On May 23, 2016, at 7:52 AM, Paul Smith <paul(_at_)pscs(_dot_)co(_dot_)uk>
In RFC 7208 section 4.6.4 we're told that the SPF implementation should limit
the number of include, a, mx, ptr and exists to 10, and if that limit is
exceeded then we MUST return a 'permerror' result.
1) is this limit of 10 for the whole evaluation process, or does it restart
for each 'include'/'redirect'? I've presumed it's for the whole process
otherwise the total number of DNS queries is effectively unlimited if you
have many nested includes, and the purpose of that section seems to be to
It's for the whole process, excluding A queries triggered by mx: entries, IIRC.
(Pretty much, read the RFC if you want the gory details
2) Is this limit generally being stuck to by SPF evaluation functions?
It's hard to say overall, as SPF is almost never used on it's own to make
http://tools.wordtothewise.com/spf/check/ebay.com suggests that it's not
something that's causing spectacularly bad delivery problems or ebay would have
It's exacerbated by many DNS records being less than half full - either because
people (or "wizards") generating them don't know that you can have more than
250 characters in a record, or because they're using DNS management web
interfaces that don't allow them to do so. That leads to more include records
needed and so more queries. Running some commonly used included records through
the (fairly crude) minimizer at http://tools.wordtothewise.com/spf/minimize
suggests it's bloating by a factor of about two, on average.
And that's not the only common SPF mistake made that bloats records.
The reason I ask is that our SPF implementation is regularly hitting this
limit (eg one or two per minute on a low volume server).
For instance, we got a spam message claiming to come from cncdost.com (chosen
at random from our incoming messages). That results in:
- cncdost.com - contains "a mx ptr include:secureserver.net" - so that's 4
- secureserver.net - contains "include:spf-ss1.domaincontrol.com" - so that's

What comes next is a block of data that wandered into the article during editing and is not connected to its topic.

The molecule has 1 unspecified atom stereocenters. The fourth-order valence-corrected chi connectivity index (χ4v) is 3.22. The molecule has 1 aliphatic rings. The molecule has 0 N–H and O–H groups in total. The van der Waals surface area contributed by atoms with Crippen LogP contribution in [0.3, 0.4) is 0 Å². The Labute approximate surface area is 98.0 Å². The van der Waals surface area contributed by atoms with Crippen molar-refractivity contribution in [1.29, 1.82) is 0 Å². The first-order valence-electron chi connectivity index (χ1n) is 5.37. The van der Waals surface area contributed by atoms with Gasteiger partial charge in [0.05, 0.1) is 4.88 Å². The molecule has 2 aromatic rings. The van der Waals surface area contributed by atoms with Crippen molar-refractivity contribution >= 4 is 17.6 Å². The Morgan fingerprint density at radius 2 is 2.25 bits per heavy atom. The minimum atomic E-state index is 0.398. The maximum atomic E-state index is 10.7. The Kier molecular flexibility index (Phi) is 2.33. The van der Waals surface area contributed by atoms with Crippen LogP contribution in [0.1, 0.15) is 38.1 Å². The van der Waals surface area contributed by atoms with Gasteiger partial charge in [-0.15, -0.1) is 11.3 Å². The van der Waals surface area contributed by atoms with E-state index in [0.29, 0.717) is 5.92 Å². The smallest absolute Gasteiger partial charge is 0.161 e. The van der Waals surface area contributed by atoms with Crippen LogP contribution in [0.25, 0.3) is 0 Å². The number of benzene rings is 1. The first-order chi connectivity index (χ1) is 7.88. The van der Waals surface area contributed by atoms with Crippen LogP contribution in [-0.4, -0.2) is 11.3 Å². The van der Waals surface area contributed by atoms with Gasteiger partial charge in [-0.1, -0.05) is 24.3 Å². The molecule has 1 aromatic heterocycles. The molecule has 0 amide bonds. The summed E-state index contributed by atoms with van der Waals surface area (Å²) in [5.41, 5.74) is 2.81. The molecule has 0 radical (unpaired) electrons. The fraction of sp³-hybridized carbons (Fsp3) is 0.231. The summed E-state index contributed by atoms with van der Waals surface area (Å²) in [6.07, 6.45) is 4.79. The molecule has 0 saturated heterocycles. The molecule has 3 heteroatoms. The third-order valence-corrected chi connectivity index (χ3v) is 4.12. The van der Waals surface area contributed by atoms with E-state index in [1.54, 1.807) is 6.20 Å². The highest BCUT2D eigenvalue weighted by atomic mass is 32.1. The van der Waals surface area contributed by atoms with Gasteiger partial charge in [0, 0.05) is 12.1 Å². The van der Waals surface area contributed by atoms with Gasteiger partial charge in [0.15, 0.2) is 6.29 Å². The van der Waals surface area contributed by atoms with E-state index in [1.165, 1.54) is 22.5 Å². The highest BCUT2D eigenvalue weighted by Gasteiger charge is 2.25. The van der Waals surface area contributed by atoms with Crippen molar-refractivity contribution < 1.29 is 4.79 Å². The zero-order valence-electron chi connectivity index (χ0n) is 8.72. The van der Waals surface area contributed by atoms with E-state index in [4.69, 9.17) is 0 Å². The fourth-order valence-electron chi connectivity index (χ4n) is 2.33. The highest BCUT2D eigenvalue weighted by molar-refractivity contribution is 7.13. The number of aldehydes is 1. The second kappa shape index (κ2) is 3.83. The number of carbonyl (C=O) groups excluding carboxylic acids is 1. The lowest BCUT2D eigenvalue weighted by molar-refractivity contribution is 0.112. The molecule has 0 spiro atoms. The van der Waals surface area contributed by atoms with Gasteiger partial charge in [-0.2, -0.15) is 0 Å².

- spf-ss1.domaincontrol.com - contains "include:spf-ss2.domaincontrol.com
include:spf.messaging.microsoft.com" - so that's 7
- spf-ss2.domaincontrol.com - contains "include:spf-ss3.domaincontrol.com" -
- spf-ss3.domaincontrol.com - contains "a:..." - that's 9
- spf.messaging.microsoft.com - contains "include:spf.protection.outlook.com"
- that's 10
- spf.protection.outlook.com - contains "include:spfa.protection.outlook.com"
- that's 11
(there are more includes after that, but our evaluator has given up by now.
In fact, the source IP address was not listed on any of the SPF records, so
would have resulted in a FAIL if it had got that far).
The SPF spec says immediate FAIL with too many DNS queries, regardless of
whether you found a match. I appreciate the intent, but given the number of
includes that are required if you're outsourcing multiple services (and need
the return path to point back at you) the limit of ten queries is a bit of a
Given SPF only affects the return path, it's not actually required to include
an outsourced providers SPF includes if the bounces go back to them (which they
usually do). At least until you get into wanting custom return paths because
you want DMARC-esque alignment, so as to get the delivery benefits of that...
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